How old is the moon?

The age of the moon is the subject of some debate within the scientific community. Some scientists think that the moon formed roughly 100 million years after our solar system formed, while others favor a date somewhere between 150 and 200 million years after the solar system’s birth. These dates would put the moon between 4.47 billion and 4.35 billion years old.

A new study published in Science Advances claims to put the controversy over the moon’s age to rest. A team of researchers think they have accurately dated the moon at 4.51 billion years old.

The researchers used moon rocks taken from the lunar surface during the Apollo 14 mission in 1971 for their study. Most moon rocks astronauts have brought back to Earth are composites of rocks fused together during meteor strikes, and that makes dating them tricky as the different pieces of the rocks will reflect different ages. To get around this, the researchers turned to zicorn, a very durable mineral found in both the Earth’s crust and in moon rocks.

“Zircons are nature’s best clocks,”said co-author Kevin McKeegan, a UCLA professor of geochemistry and cosmochemistry. “They are the best mineral in preserving geological history and revealing where they originated.”

McKeegan and lead author Mélanie Barboni focused on the tiny zicorn crystals that contained small amounts of radioactive elements, particularly uranium and lutetium. They isolated when these two elements has decayed to calculate how long the zicorn had formed and used that to provide what they contend is an accurate age for the moon.

This isn’t to say that the zicorn-dating approaching is without its own controversy. Speaking to The Verge about the findings, Richard Carlson, the director for the department of terrestrial magnetism at Carnegie Institution for Science, he praised the work but cited concerns about the zicorn approach. Namely, Carlson questions the assumption that the decayed ratios for the uranium and lutetium would be the same in the early days of the solar system as they would be today.

“It’s just a very complicated problem they are addressing here, which is why we still don’t have a clear answer to such an obvious question as the age of the Moon,” Carlson said.

Source:  mnn.com Continue reading “How old is the moon?”

6 ways a womans body will change when she turns 50

For many, 50 is the new 40. It’s a time of life when we mellow, become more content, have more of life under control. However, when it comes to your health, there are always things to rein in, especially if you’ve acquired some bad habits over time. Read on as our experts direct you to six things you should do during this decade to improve your health.

 

1. You’ll need a colonoscopy.

 

Provided you don’t have a family history or personal risk of colorectal cancer (in which case you’ve probably had a colonoscopy already), regular screening beginning at age 50 is recommended to prevent colorectal cancer. According to the American Cancer Society, preventing colorectal cancer (and not just finding polyps and cancer early) is a major reason for getting tested at this age. Talk with your physician about screening options.

 

2. You may need some vaccines.

 

While you may think things like the pneumonia vaccine are reserved for the elderly, think again, says Kathryn Boling, MD, a family medicine physician at Mercy Medical Center in Baltimore, who suggests you get this vaccine every five years starting at age 50 if you’re at high risk — meaning you have asthma or diabetes. At 50, be sure to get the Tdap (tetanus, diphtheria and pertussis) booster vaccine, which you need every 10 years. If you’ve never had the chickenpox or the chickenpox vaccine, the Centers for Disease Control and Prevention (CDC) says you can get the vaccine as an adult. And the CDC also recommends getting a flu shot.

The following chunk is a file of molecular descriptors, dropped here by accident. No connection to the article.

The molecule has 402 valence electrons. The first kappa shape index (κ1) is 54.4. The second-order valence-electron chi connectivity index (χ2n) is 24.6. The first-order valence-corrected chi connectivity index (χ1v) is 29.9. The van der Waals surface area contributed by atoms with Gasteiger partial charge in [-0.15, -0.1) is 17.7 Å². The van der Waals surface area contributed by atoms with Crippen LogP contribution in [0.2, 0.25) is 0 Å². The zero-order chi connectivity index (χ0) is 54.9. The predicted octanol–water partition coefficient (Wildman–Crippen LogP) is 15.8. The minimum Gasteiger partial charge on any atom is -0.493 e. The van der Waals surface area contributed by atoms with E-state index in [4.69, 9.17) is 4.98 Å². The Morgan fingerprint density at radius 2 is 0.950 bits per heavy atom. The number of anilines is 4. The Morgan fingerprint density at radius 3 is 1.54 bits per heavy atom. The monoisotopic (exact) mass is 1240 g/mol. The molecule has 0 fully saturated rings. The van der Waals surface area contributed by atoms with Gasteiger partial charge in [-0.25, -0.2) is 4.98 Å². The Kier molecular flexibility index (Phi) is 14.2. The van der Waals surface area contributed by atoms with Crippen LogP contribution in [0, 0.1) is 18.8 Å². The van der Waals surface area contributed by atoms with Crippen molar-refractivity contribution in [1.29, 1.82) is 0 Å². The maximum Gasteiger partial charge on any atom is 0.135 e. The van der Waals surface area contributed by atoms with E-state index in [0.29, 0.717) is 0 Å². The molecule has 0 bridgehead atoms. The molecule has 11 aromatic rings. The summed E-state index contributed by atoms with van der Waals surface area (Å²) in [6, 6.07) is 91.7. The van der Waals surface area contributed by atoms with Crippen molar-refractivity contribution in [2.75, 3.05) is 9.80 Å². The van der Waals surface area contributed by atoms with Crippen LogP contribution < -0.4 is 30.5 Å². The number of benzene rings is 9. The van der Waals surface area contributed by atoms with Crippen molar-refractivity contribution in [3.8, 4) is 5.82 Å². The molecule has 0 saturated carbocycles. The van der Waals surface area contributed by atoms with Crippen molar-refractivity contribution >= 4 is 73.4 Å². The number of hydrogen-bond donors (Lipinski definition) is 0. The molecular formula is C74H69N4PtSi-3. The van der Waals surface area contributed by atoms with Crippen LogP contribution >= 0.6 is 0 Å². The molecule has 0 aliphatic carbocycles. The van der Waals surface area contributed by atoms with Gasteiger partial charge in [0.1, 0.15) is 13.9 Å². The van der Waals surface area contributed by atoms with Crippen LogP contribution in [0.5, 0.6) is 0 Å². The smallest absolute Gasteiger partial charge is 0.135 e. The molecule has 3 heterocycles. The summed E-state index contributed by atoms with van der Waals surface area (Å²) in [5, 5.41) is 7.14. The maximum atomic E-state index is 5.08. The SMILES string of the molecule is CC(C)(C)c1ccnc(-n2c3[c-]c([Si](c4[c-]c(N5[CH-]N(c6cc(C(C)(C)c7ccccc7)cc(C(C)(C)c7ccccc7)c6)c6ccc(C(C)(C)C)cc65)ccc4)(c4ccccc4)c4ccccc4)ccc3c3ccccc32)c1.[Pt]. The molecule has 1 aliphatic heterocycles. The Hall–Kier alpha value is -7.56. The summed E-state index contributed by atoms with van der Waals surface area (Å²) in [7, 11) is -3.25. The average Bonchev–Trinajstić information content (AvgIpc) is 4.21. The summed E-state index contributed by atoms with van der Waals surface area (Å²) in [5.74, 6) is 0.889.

3. Women will go through menopause.

 

During this decade you’ll experience lengths of time without your period or your period will end, Bitner says. Expect to experience symptoms such as vaginal dryness, low libido, consistent hot flashes, night sweats, belly fat weight gain and fatigue. “You may also start to deal with wrinkles, hair loss and pelvic prolapse,” she adds.

 

4. Your risk for heart disease may increase.

 

“In the first five years after menopause, the risk factors for cardiovascular disease escalate quickly if you aren’t living a healthy lifestyle and/or on menopause hormone therapy,” says Diana Bitner, MD, a physician at Spectrum Health Medical Group in Grand Rapids, Michigan. Even if you don’t have a family history of heart disease, at 50, ask your physician for a baseline electrocardiogram (EKG or ECG), which can help detect heart problems, Bitner says.

 

5. Expect aches and pains.

 

“At 50, all the folks who were lucky enough to get good genes from their folks begin to suffer from what others started noticing at 40,” says Barbara Bergin, MD, an orthopedic surgeon in Austin, Texas. “I never hear anyone say, ‘Everything went downhill at 60,’ because by then no one is surprised by the sudden onset of pain.” At 50, it’s likely you’ll notice that your knees and back feel tight if you’re been sitting for a while. “Your back and knees may feel painful when you stand up, too,” she says.

 

6. Your emotional health may suffer.

 

As your hormone levels fluctuate during menopause, your mood may be affected. It’s not uncommon for women going through menopause to feel depressed and have mood swings from happy highs to teary lows. Plus, getting a poor night’s sleep (or several of them) due to hot flashes would put anyone in a bad mood. Which is why it’s all the more important to find a way to cope. “Forming and/or using existing social networks and talking to friends will help you stay emotionally healthy,” Bitner says. Time to phone a friend.